Don’t forget to modify the bumpstop!

Now tighten up the rear shock assembly and re-install into the back of your Evolution.

Now you are ready to rock and roll! Happy boosting!

NHL Trade Rumors – San Jose Sharks interested in Rick Nash.. Could it happen???

TSN’s hockey insider Darren Dreger reported this morning that the San Jose Sharks have emerged as the front runners to possibly land Rick Nash. Nash is easily the most attractive skater available, and is relatively young, has skills galore and is a proven winner.

http://video.nhl.com/videocenter/console?id=159311

So why am I not on board with this move? He’s a stud, he’s a leader, and Nash is good friends with Jumbo, and they’ve excelled for Team Canada when they’ve played together, so what’s the problem?

Overpay.. that’s what the problem is. Columbus’ demands for Nash are incredibly high, especially considering they turned down Toronto in their multi-player deal which included Kadri and Brayden Schenn.

Did I mention that Dean Lombardi is under incredible pressure to bring in Nash and that his job may be on the line? With the Kings needing scoring, and with Bernier or Jack Johnson as bargaining chips, it stands to reason that LA has more to offer than San Jose does.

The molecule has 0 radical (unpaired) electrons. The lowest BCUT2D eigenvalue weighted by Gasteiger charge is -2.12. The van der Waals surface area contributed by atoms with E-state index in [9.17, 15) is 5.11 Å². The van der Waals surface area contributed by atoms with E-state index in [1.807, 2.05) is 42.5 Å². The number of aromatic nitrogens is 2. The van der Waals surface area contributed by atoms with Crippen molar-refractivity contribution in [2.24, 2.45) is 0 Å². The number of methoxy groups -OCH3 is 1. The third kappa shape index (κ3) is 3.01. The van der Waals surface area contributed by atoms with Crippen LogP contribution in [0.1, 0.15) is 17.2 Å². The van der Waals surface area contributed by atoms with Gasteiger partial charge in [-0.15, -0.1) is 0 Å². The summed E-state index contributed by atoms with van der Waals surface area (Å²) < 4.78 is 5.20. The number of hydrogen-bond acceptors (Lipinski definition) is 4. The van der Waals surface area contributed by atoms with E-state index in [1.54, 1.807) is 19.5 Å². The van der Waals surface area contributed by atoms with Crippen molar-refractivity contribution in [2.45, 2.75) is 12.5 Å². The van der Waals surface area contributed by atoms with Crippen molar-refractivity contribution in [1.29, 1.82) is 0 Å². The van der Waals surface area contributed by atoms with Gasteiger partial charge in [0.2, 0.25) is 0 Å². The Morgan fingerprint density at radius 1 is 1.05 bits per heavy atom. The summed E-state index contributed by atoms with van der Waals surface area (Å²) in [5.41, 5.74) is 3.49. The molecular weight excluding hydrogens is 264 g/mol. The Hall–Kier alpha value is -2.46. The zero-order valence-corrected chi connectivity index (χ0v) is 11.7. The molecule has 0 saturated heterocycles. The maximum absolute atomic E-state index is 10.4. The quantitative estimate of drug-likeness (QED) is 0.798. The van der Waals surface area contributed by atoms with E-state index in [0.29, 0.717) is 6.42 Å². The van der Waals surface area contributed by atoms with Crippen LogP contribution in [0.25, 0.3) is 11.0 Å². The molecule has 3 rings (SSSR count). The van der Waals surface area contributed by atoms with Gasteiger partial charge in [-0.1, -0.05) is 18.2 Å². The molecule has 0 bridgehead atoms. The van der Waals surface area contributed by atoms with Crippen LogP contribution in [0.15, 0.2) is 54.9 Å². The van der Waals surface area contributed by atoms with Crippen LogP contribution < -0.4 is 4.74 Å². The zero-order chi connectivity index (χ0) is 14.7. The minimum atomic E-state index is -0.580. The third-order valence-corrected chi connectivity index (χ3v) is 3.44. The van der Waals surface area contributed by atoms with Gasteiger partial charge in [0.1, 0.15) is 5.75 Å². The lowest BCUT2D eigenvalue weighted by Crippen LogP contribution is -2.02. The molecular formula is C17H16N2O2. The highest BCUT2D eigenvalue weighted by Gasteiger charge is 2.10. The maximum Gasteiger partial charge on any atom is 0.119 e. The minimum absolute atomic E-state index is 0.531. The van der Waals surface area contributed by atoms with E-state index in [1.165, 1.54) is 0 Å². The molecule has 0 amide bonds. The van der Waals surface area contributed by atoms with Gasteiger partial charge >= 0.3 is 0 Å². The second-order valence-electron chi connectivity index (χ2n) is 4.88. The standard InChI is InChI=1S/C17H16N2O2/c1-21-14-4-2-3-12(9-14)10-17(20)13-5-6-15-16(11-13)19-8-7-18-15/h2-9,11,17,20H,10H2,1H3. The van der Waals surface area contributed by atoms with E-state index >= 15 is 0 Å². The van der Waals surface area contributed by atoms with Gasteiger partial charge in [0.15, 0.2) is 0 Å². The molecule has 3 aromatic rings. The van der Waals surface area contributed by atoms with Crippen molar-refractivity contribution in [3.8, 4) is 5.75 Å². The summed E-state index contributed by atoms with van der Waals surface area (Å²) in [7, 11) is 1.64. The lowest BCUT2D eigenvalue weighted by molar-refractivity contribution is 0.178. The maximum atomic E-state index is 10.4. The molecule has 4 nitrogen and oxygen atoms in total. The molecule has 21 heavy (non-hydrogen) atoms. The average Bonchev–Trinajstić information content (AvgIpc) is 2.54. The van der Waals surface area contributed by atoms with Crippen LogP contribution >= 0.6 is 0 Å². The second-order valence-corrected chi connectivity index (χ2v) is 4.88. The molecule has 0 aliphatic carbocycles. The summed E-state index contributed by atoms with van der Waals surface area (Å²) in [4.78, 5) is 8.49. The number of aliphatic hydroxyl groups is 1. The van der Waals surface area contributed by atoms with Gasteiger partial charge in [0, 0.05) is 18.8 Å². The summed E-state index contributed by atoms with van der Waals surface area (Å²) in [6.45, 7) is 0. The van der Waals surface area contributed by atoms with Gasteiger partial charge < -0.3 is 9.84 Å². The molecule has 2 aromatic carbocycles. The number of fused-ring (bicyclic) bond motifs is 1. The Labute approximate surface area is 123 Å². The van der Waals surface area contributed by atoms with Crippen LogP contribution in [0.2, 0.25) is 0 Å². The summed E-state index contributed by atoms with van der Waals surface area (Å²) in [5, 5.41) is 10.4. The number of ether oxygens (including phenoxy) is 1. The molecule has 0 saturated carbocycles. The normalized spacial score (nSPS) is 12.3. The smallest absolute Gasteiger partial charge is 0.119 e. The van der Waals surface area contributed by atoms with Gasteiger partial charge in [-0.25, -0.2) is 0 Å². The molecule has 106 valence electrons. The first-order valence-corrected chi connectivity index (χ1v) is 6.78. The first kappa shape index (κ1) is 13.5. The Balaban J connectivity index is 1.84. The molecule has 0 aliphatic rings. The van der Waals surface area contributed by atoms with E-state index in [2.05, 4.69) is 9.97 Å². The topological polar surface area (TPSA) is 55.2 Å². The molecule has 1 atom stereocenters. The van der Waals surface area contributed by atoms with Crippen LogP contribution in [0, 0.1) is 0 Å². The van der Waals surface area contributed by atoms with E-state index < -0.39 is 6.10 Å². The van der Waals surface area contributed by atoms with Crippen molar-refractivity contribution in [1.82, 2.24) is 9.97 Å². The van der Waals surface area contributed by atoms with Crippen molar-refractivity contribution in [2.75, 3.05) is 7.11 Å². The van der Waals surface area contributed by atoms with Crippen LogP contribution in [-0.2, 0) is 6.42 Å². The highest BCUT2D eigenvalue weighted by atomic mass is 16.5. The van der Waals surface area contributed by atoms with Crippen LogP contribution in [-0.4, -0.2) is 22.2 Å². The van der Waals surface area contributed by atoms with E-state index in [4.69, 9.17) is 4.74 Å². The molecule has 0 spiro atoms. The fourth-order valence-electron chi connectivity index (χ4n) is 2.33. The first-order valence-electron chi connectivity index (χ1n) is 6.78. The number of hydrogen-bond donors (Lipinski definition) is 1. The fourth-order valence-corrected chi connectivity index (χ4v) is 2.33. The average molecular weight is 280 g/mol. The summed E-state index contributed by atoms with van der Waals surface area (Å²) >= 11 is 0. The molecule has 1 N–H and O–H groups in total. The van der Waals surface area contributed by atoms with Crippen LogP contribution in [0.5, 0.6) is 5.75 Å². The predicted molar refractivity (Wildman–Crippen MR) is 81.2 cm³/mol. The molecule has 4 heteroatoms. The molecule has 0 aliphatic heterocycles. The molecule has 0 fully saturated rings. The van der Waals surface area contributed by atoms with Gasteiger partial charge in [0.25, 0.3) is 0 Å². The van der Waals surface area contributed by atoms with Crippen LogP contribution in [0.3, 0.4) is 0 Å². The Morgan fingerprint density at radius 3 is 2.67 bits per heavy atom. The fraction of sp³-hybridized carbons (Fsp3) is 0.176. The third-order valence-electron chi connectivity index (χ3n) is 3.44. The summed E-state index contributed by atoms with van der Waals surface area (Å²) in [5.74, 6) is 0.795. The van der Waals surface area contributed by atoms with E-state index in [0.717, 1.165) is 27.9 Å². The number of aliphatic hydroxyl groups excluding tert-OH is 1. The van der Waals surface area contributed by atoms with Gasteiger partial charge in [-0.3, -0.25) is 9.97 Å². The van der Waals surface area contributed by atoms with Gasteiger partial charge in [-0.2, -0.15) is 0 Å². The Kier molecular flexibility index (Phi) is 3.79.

Nash is still plenty awesome however, did I mention he scored a goal during last night’s 6-3 drubbing of the Sharks? San Jose is limping through a brutal road swing, and is 3-7 in it’s last 10 games. With 33 goals scored and 41 goals surrendered during that period, Nash could certainly be counted on to help the power play.

Darren Dreger says while San Jose turned down Columbus’ initiave asking price of Logan Couture, which is a steep price to pay indeed.

San Jose is on the short list of five teams he would waive his no-trade clause for, but what will we need to give up to land Nash? With the Havlat experiment on hold due to injury, Doug Wilson can’t count on Havlat to return and make a huge impact. So it’s clear the Sharks need some scoring in the top six skaters, but again at what cost?

I’m all for Nash coming to San Jose, so long as we don’t create another need by fulfilling this one.

Columbus just sent Vermette packing to Phoenix, and they figure to be busy at the deadline by dangling such names as RJ Umberger and Jeff Carter. But Rick Nash is in demand, with his name being linked to the Rangers, Flyers, Blackhawks and much more.

We’ve seen this script before haven’t we???

What seems to be a lifetime ago, another 27 year old stud came to Silicon Valley in a trade with the Boston Bruins. Thornton was acquired for the young Brad Stuart, Marco Sturm, and Wayne Primeau, quite a ransom.

There’s no reason to think that if Nash were to be traded to San Jose, you would be saying goodbye to core player or two. Nash, like Thornton was back then 27 years old, with a big frame, and is an elite power forward.